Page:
We all know that as we age, things change. One of those changes is often to our hearing. Age-related hearing loss affects a significant number of older adults in the United States:
- About 25 percent of people between the ages of 55 and 64 have some degree of hearing loss.
- Almost 50 percent of people over the age of 65 have some degree of hearing loss.
Could this change in our hearing also be affecting our cognitive function? Research says yes. What many experts are still trying to uncover is the exact reason for this link. Theories abound.
Why does hearing affect cognition?
There are numerous theories as to why age-related hearing loss may play a role in cognition function, specifically cognitive decline. What makes it most interesting and complicated to get to the root of, is that the connection crosses physical and psychological boundaries. It’s not just the physical pieces like the damaged hair cells of the inner ear, it also involves how our minds process information. How they grow and change and adapt to new realities over time. The possibilities could be endless!
Here are some of the most accepted current theories about age-related hearing loss and cognition:
Common Cause Theory: This theory looks at the hearing loss and cognitive decline as symptoms of something deeper. Experts cite possible causes such as genetics, stria vascularis degeneration, cardiovascular/cerebrovascular diseases, oxidative stress, or general physical health. The argument is that treatment of the just the symptoms would be ineffective as there is a bigger force at work that may or may not be treatable.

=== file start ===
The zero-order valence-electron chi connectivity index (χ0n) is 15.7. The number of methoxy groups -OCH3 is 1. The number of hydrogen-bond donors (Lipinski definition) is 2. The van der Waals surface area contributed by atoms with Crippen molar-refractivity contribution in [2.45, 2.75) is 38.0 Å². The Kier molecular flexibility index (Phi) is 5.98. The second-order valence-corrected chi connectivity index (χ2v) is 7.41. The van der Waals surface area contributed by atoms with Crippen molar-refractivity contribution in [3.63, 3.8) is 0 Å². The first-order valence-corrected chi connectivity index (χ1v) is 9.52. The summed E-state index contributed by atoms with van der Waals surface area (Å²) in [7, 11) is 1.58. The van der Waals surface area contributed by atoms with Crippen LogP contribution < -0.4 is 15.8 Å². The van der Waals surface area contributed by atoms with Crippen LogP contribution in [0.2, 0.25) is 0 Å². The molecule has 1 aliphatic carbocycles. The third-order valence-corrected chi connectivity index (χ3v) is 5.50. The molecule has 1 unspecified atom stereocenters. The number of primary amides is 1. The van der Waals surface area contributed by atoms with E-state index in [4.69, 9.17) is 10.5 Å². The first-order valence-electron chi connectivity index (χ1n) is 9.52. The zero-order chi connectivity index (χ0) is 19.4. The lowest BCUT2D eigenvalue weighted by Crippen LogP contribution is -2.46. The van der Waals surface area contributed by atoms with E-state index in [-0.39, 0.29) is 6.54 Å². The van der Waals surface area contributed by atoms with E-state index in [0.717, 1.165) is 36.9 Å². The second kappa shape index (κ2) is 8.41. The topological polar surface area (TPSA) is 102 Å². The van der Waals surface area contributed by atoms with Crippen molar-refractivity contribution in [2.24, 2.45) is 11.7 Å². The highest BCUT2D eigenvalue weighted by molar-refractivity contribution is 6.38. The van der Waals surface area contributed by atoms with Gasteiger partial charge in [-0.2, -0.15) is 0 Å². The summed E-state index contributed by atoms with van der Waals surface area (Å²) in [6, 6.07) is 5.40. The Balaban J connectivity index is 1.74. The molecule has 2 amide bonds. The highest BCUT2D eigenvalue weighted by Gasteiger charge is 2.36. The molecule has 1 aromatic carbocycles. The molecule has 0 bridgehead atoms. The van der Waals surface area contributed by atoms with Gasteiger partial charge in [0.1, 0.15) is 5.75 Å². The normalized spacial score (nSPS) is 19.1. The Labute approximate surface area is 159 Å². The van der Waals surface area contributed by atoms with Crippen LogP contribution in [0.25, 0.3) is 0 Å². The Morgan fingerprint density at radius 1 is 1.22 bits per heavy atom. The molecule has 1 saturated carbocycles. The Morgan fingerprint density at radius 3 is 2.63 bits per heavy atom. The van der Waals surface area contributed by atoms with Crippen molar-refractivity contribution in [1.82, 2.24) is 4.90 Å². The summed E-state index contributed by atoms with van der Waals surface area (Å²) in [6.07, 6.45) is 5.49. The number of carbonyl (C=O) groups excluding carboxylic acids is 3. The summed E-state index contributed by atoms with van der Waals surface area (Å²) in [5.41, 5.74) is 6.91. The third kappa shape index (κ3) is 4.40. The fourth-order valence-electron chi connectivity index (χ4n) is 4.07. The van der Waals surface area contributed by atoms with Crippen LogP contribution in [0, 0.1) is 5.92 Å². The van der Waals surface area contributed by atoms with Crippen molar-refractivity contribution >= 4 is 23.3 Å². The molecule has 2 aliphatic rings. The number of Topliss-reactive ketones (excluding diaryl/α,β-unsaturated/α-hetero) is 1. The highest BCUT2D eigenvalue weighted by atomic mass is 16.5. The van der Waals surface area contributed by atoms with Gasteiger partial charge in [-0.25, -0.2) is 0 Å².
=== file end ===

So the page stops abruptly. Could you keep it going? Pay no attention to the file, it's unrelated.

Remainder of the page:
Cognitive Load Theory: This theory focuses on the brain’s ability to process information. Proponents believe that as hearing ability declines increasing the difficulty of understanding speech and other incoming sounds, the requirements placed on the brain to process that information increase. The brain, to accommodate the increased demand, begins shifting resources away from other areas of the brain. . Experts believe that this “cognitive overload” causes the brain itself to change over time leading to cognitive decline.
Overdiagnosis or Harbinger Theory: This theory posits that the connection may be rooted in a sort of human error. That is to say, when those with hearing loss are given verbal cognitive tests, they may not be able to hear or understand the instructions clearly. This leads to scores that would indicate cognitive decline when in reality, it was barriers to communication. Experts also point to the flip side of the coin in hearing evaluations. When those with decreased cognitive function take a hearing test, their hearing levels may show as less due to insufficient understanding of what’s required in each step of the test.
Cascade Theory: This theory also looks at the bigger picture of cause and effect. Experts believe that hearing loss itself triggers specific physical, mental and emotional changes that lead to cognitive decline. We know hearing loss can be life-changing, especially untreated hearing loss. It can make communication more difficult often leading to decreased socialization, anxiety and even depression. This reduced interaction, proponents theorize, changes the makeup of the brain leading to cognitive decline.
While the jury is still out on the exact reason behind the link between hearing loss and cognition function, studies continue to find evidence that the two go hand-in-hand.
If you believe you or someone you care about has hearing loss, contact our office to schedule a hearing evaluation. Protect your brain. Get your hearing loss treated today.